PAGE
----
Frequently Asked Questions
Frequently Asked Questions in Alaska Personal Injury Lawsuits
How Much is My Case Worth?
Determining the value of a case depends on several factors. The money you receive as a result of a personal lawsuit is known as damages. Damages are usually designed to make the injured party whole and thus reflect the severity of your injury. In Alaska, damages are broke up into three categories: economic loss, non-economic loss, and punitive damages. Generally speaking, economic losses are those that cost money. In a personal injury case, these damages typically include the cost of medical bills (both past and future), loss of income or wages both past and future), and your property damage claim. Non-economic damages are typically referred to as compensation for pain and suffering (both past and future). In certain egregious cases extra damages may be available to punish the wrongdoer. These are known as punitive damages. These damages occur less frequently. There are many factors that either increase or decrease the value of your damages, including the severity of your injuries, the permanency of your injuries, whether you had a pre-existing condition, whether you failed to take reasonable action to reduce the extent of your injuries, and whether you contributed to the cause of the accident. The Law Office of Robert Stone has the experience to look at all these factors and advise as to what a possible jury award may look like. Of course, as with any trial, jury verdicts are not always predictable. However, the Law Office of Robert Stone can provide you with the information you need to make a decision as to whether to take the insurance company’s offer, or take the case to trial.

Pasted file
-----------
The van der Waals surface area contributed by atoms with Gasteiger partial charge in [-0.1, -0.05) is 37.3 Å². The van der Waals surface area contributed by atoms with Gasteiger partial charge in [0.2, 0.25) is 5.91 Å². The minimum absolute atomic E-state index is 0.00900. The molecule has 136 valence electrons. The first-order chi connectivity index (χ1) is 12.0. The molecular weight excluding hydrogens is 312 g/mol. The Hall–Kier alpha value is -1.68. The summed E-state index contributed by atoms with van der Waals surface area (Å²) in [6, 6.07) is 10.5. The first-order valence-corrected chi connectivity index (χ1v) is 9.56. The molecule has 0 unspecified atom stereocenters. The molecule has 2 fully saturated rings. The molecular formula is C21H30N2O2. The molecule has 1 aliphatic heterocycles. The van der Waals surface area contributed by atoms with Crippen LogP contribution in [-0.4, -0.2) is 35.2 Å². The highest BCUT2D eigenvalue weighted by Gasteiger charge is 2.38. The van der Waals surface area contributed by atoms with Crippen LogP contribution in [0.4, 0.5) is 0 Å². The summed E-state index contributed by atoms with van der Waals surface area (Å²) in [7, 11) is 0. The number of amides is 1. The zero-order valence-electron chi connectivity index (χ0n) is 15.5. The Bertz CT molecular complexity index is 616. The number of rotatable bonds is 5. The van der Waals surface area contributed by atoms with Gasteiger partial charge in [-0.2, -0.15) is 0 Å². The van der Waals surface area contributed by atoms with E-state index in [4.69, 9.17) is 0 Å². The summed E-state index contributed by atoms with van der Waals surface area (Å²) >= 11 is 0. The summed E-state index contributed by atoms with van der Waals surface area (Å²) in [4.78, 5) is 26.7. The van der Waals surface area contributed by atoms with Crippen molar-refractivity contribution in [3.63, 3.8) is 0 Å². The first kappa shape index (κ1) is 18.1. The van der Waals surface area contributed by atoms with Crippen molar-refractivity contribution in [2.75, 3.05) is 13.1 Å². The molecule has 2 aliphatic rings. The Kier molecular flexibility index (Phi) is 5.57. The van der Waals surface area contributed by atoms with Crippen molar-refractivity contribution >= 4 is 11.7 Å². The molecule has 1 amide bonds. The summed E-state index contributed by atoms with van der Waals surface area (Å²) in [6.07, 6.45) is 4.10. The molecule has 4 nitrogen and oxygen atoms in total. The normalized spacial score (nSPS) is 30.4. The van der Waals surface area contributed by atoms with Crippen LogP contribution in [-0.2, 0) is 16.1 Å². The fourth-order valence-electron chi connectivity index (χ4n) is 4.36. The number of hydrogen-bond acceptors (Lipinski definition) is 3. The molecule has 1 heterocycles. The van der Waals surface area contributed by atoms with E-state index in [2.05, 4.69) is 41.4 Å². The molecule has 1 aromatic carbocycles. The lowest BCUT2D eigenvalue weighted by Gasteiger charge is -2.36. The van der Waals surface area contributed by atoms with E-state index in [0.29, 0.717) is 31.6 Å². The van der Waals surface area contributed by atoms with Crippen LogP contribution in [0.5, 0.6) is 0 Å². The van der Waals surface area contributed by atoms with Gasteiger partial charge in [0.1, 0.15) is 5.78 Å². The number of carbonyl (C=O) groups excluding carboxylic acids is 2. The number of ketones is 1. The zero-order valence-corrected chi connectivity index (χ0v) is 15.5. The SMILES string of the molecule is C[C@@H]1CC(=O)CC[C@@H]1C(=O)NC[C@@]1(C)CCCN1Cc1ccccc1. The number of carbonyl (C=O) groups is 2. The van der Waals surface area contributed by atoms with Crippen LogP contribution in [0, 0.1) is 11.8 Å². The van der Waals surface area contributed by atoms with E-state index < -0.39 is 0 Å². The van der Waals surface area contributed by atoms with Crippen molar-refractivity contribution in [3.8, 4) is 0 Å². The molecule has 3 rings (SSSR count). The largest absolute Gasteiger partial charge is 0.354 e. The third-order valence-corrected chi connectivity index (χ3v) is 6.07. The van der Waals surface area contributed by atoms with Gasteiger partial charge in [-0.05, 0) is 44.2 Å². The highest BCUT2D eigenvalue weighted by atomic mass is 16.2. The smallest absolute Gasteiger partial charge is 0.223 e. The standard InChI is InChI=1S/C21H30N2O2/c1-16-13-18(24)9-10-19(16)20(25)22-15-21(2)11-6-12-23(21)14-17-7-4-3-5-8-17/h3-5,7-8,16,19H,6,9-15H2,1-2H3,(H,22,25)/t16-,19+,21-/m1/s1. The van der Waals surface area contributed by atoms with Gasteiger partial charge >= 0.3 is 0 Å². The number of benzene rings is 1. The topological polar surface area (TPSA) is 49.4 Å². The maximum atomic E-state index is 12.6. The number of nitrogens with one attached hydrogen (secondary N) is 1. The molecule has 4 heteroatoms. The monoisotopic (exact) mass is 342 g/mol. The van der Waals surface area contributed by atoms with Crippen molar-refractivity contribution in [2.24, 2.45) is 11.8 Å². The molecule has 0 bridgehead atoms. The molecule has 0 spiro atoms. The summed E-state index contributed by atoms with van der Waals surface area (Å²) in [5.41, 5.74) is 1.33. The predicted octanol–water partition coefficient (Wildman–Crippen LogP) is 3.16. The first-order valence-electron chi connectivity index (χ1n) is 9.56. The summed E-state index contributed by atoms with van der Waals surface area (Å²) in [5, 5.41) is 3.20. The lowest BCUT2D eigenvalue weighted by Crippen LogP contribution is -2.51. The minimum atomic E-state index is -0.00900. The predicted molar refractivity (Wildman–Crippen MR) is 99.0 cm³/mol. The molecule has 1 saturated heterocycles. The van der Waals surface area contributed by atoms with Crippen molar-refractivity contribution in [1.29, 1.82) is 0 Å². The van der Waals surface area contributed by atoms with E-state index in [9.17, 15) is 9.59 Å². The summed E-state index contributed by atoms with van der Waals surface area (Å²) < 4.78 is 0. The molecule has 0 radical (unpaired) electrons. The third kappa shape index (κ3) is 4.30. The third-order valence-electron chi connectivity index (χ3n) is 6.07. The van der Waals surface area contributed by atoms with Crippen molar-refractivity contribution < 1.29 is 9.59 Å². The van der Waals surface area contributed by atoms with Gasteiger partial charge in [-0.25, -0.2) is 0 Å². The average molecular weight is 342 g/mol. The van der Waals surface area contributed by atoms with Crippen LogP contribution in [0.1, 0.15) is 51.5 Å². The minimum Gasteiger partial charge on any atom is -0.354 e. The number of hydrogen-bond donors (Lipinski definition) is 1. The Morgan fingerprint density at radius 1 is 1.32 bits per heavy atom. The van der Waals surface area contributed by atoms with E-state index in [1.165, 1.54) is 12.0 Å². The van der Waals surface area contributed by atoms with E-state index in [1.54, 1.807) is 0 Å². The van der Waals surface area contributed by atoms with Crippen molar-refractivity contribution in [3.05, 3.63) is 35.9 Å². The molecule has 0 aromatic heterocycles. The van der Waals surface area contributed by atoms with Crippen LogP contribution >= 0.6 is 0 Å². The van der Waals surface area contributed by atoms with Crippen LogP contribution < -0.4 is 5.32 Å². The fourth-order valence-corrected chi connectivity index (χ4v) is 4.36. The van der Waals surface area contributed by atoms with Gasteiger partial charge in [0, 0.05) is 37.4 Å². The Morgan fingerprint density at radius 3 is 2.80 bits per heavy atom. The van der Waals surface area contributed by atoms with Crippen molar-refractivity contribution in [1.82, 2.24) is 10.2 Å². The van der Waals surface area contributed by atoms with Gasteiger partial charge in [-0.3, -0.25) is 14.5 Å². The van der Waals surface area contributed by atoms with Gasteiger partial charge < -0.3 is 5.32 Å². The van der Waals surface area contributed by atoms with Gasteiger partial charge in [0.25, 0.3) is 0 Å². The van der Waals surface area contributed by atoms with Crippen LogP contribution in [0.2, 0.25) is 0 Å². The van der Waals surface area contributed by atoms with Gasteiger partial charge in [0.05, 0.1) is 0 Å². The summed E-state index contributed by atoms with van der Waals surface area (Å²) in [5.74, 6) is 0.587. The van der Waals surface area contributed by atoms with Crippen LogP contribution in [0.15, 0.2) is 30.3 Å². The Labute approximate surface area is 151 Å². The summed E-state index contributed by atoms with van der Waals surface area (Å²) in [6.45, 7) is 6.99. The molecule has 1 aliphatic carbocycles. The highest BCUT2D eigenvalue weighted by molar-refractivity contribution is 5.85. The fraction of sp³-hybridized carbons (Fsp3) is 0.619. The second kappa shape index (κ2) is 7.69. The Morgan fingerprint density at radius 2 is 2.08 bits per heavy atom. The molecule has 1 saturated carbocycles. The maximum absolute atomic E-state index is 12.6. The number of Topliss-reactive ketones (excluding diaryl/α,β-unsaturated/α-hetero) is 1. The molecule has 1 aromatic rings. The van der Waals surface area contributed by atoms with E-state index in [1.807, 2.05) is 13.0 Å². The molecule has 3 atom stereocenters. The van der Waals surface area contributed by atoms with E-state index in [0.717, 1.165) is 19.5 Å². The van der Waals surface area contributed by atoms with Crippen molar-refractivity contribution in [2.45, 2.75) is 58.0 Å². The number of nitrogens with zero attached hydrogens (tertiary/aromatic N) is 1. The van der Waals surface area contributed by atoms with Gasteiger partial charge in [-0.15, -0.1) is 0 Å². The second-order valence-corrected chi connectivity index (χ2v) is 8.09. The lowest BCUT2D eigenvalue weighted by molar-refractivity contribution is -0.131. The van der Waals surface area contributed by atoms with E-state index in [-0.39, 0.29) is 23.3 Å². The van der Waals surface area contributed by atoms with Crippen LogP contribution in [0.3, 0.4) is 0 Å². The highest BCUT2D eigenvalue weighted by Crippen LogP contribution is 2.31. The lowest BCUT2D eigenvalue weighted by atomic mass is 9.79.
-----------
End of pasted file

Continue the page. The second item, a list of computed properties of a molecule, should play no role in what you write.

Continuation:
How Much Does an Attorney Cost?
In most cases, the Law Office of Robert Stone does not charge hourly attorney fees. There are other law firms that do charge hourly fees, but those are typically defense firms. Most plaintiff firms, like the Law Office of Robert Stone, charge a 1/3rd contingency fee. This means that the attorney fee is 1/3rd of the settlement or judgment we obtain for you. At your free consultation, Robert Stone will discuss the attorney fee arrangement with you and go over his written fee agreement.
Low Long Before I Get Compensated?
The timeline towards settlement will have a lot to do with the severity of your injuries. In most cases, you do not want to settle your case until the extent of your injuries are known. The amount of insurance available under the liability policies and any underinsured motorist policies will also play a factor in determining how soon you can settle your case. Likewise, insurance companies do not always cooperate with the settlement process. If, during settlement discussions, the insurance company is unreasonable (not atypical), then you may be forced to file a lawsuit. In some cases, the filing of a lawsuit gets the attention of the insurance company are forces a reasonable settlement. In other cases, the insurer may not be willing to pay a settlement until the case goes through discovery. As a result, the Law Office of Robert Stone has had some cases that settled within a few months are being retained, whereas other cases have gone through trial and appeal, taking several years.
I was Partially at Fault, Can I Still Recover?
In most Alaska personal injury cases you are allowed to recover for damages even if you were partially responsible for your injuries. However, the amount of your recovery will be limited by your percentage of fault that contributed to your injury.
Can’t I Just File a Claim with my Insurance Company or the Wrongdoer’s Insurance Company Instead of Hiring a Lawyer?
An injured person in an auto accident can file a claim with the wrongdoer’s insurance company or even their own, in certain situations. However, the wrongdoer’s insurance company does not represent your interests. Their interest is to pay as little as possible. An attorney can prepare your case in the most persuasive way to increase your odds of obtaining a favorable settlement.